Abductor tendon tear and bursitis after total hip arthroplasty

Case contributed by Reto Sutter


Intermittent pain in the left gluteal area and limping 6 years after total hip arthroplasty

Patient Data

Age: 60 years
Gender: Male

Artifact-reduced MRI of the left hip


Extensive abductor tendon tear at the greater trochanter: the gluteus minimus tendon and the lateral portion of gluteus medius tendon are retracted, with a gap visible between the greater trochanter and the tendons on the STIR sequence

Trochanteric bursitis with area of high STIR signal intensity lateral to greater trochanter 

Fatty muscle degeneration and atrophy of the gluteus minimus and gluteus medius muscle on T1-weighted sequence

Hip arthroplasty: without periprosthetic fracture or adjacent bone marrow edema. However, there is communication between the trochanteric bursitis and the joint effusion.

Case Discussion

Tearing of the abductor tendons and trochanteric bursitis are a common cause of greater trochanteric pain syndrome after total hip arthroplasty (THA). In this case the tendons are retracted and no longer attached to the greater trochanter. There is substantial fatty degeneration of the affected muscles, indicating that this is a chronic condition.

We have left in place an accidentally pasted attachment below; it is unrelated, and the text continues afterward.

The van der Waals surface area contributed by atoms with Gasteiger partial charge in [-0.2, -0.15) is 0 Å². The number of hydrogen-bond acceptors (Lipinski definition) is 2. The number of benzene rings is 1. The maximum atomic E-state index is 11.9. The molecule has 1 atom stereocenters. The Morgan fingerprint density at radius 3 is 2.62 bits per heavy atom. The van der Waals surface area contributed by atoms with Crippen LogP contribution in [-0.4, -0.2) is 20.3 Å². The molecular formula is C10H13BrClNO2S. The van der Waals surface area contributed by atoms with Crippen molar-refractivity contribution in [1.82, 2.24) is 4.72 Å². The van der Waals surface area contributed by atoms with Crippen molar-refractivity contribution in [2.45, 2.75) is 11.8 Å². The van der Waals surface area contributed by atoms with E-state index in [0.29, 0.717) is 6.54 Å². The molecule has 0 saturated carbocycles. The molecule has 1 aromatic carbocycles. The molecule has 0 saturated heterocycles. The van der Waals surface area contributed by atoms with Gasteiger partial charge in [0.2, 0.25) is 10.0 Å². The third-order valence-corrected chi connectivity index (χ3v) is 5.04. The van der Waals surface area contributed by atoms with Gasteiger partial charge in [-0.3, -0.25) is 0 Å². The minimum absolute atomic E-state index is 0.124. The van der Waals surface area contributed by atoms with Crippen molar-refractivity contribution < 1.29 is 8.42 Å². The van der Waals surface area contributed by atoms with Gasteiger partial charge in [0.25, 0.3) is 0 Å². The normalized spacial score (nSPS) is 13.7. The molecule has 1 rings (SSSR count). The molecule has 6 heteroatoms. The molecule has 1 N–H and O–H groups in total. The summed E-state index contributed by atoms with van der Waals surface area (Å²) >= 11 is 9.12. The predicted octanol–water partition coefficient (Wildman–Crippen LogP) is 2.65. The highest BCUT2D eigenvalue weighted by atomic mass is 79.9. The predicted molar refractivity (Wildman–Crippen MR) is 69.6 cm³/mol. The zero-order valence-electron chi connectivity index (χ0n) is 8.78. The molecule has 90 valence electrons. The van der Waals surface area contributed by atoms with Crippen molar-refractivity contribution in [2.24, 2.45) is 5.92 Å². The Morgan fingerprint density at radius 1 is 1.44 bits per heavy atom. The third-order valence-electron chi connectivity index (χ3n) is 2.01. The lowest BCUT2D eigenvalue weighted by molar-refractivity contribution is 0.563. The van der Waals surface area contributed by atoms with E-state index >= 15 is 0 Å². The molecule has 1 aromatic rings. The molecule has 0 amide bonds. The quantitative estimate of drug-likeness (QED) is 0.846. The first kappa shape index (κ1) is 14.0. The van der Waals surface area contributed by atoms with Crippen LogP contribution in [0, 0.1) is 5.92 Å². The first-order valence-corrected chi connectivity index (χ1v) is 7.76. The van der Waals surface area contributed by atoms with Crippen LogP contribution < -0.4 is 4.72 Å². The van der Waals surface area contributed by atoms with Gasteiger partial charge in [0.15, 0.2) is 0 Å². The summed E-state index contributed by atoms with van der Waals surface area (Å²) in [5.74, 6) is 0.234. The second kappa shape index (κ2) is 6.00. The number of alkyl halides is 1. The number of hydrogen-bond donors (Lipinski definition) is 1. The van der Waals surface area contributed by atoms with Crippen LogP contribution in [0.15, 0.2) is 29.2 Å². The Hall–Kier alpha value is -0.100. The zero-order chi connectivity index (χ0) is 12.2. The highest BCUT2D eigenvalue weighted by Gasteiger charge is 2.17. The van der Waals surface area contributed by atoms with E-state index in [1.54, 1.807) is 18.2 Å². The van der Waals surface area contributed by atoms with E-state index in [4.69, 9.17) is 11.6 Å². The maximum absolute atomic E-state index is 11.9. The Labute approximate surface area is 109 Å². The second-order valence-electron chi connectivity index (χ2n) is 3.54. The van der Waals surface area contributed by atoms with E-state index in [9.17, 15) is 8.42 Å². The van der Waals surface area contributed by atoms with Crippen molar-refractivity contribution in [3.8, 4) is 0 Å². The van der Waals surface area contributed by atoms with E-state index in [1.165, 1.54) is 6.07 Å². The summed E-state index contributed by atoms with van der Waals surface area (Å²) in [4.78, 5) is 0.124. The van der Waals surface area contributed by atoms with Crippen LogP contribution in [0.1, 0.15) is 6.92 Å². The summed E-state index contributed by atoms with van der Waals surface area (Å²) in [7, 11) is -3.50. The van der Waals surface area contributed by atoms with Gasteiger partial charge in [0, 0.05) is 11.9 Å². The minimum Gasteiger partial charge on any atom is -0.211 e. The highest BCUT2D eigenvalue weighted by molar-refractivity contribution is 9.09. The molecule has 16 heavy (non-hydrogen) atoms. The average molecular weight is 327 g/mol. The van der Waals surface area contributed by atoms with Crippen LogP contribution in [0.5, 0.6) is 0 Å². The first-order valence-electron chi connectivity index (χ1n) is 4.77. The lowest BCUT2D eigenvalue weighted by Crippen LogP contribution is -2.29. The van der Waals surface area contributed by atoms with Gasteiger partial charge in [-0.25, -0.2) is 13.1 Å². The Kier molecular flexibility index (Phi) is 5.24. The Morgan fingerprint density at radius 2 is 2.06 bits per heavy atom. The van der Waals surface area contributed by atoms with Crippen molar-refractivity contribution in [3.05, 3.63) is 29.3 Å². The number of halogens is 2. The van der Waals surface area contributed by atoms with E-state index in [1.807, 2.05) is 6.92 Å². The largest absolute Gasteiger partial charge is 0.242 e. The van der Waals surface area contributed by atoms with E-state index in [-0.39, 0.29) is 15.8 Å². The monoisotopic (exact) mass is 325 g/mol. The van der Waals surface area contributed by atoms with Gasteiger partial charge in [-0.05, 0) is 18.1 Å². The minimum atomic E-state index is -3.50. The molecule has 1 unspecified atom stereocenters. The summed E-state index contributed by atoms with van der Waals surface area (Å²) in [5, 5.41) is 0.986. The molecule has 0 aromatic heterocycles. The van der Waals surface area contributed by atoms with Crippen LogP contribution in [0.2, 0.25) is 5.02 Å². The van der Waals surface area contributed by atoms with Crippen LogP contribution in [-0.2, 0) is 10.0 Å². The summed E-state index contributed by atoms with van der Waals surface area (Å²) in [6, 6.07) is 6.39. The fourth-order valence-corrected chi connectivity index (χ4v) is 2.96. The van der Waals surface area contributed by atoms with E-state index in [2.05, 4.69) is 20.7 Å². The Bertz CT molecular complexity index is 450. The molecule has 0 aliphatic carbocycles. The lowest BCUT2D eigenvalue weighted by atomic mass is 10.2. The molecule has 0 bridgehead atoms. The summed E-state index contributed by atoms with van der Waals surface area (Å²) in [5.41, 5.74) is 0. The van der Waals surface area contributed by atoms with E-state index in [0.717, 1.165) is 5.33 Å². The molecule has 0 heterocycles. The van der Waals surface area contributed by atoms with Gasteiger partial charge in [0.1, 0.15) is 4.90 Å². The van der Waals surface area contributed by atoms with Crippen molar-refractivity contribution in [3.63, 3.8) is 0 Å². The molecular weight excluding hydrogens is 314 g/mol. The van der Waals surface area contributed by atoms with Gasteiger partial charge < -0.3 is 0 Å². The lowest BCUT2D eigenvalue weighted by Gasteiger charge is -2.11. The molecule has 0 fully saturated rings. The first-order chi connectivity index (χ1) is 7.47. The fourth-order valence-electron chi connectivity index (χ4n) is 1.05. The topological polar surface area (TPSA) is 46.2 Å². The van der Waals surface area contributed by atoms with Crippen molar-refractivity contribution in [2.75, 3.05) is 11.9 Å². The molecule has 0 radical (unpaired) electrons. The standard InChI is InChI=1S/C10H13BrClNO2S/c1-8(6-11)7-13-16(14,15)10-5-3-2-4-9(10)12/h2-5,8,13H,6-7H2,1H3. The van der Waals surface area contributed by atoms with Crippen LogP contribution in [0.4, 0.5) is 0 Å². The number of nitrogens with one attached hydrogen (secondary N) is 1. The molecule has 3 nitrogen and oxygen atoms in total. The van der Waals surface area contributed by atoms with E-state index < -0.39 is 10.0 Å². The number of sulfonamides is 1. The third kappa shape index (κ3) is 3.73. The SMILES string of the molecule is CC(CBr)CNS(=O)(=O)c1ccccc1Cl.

Technical considerations:
In patients with THA metal artifact reduction sequences (MARS) should be used for MRI. The coronal STIR sequence was acquired with the Slice-Encoding for Metal Artifact Correction (SEMAC) technique that addresses both in-plane and through-plane metal artifacts. This sequence allows to detect findings at the bone-metal-interface such as bone marrow edema. Note that in this case the bone-metal-interface is normal. Moreover, the STIR SEMAC sequence is also useful for detection of soft tissue pathology, such as in this case.
The axial T1-weighted sequence was acquired with an increased readout bandwidth, which is a simple but powerful method in order to reduce metal artifacts in non-fat-suppressed images.

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